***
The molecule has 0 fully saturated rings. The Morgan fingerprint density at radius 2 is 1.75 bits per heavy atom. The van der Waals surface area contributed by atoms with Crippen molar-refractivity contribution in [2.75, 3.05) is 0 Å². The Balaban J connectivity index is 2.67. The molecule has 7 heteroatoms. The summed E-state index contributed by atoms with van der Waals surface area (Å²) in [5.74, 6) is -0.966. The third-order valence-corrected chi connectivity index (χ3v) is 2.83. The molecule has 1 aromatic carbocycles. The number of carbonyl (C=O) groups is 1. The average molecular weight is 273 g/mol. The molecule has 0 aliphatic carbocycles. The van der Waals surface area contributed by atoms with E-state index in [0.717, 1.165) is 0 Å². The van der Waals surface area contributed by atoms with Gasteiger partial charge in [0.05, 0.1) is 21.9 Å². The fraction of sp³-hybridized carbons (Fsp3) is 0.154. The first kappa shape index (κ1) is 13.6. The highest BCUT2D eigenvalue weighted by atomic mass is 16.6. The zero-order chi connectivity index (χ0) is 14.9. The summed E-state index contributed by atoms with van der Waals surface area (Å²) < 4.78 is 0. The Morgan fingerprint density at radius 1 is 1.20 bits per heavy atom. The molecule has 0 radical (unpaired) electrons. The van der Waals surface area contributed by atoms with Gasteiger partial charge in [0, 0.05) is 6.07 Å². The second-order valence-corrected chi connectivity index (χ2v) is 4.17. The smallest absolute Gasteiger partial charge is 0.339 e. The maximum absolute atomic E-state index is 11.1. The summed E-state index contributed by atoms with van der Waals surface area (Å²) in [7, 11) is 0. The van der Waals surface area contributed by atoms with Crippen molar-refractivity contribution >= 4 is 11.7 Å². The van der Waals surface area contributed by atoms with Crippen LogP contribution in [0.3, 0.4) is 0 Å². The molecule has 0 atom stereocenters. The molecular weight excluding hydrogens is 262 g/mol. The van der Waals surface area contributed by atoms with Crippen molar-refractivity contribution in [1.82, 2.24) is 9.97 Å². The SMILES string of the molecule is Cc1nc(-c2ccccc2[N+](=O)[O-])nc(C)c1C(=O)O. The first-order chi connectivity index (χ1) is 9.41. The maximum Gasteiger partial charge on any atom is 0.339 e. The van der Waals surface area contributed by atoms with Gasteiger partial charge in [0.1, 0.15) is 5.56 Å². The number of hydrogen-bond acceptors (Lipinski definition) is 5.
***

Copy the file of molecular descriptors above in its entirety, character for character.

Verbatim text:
The molecule has 0 fully saturated rings. The Morgan fingerprint density at radius 2 is 1.75 bits per heavy atom. The van der Waals surface area contributed by atoms with Crippen molar-refractivity contribution in [2.75, 3.05) is 0 Å². The Balaban J connectivity index is 2.67. The molecule has 7 heteroatoms. The summed E-state index contributed by atoms with van der Waals surface area (Å²) in [5.74, 6) is -0.966. The third-order valence-corrected chi connectivity index (χ3v) is 2.83. The molecule has 1 aromatic carbocycles. The number of carbonyl (C=O) groups is 1. The average molecular weight is 273 g/mol. The molecule has 0 aliphatic carbocycles. The van der Waals surface area contributed by atoms with E-state index in [0.717, 1.165) is 0 Å². The van der Waals surface area contributed by atoms with Gasteiger partial charge in [0.05, 0.1) is 21.9 Å². The fraction of sp³-hybridized carbons (Fsp3) is 0.154. The first kappa shape index (κ1) is 13.6. The highest BCUT2D eigenvalue weighted by atomic mass is 16.6. The zero-order chi connectivity index (χ0) is 14.9. The summed E-state index contributed by atoms with van der Waals surface area (Å²) < 4.78 is 0. The Morgan fingerprint density at radius 1 is 1.20 bits per heavy atom. The molecule has 0 radical (unpaired) electrons. The van der Waals surface area contributed by atoms with Gasteiger partial charge in [0, 0.05) is 6.07 Å². The second-order valence-corrected chi connectivity index (χ2v) is 4.17. The smallest absolute Gasteiger partial charge is 0.339 e. The maximum absolute atomic E-state index is 11.1. The summed E-state index contributed by atoms with van der Waals surface area (Å²) in [7, 11) is 0. The van der Waals surface area contributed by atoms with Crippen molar-refractivity contribution >= 4 is 11.7 Å². The van der Waals surface area contributed by atoms with Crippen LogP contribution in [0.3, 0.4) is 0 Å². The molecule has 0 atom stereocenters. The molecular weight excluding hydrogens is 262 g/mol. The van der Waals surface area contributed by atoms with Crippen molar-refractivity contribution in [1.82, 2.24) is 9.97 Å². The SMILES string of the molecule is Cc1nc(-c2ccccc2[N+](=O)[O-])nc(C)c1C(=O)O. The first-order chi connectivity index (χ1) is 9.41. The maximum Gasteiger partial charge on any atom is 0.339 e. The van der Waals surface area contributed by atoms with Gasteiger partial charge in [0.1, 0.15) is 5.56 Å². The number of hydrogen-bond acceptors (Lipinski definition) is 5.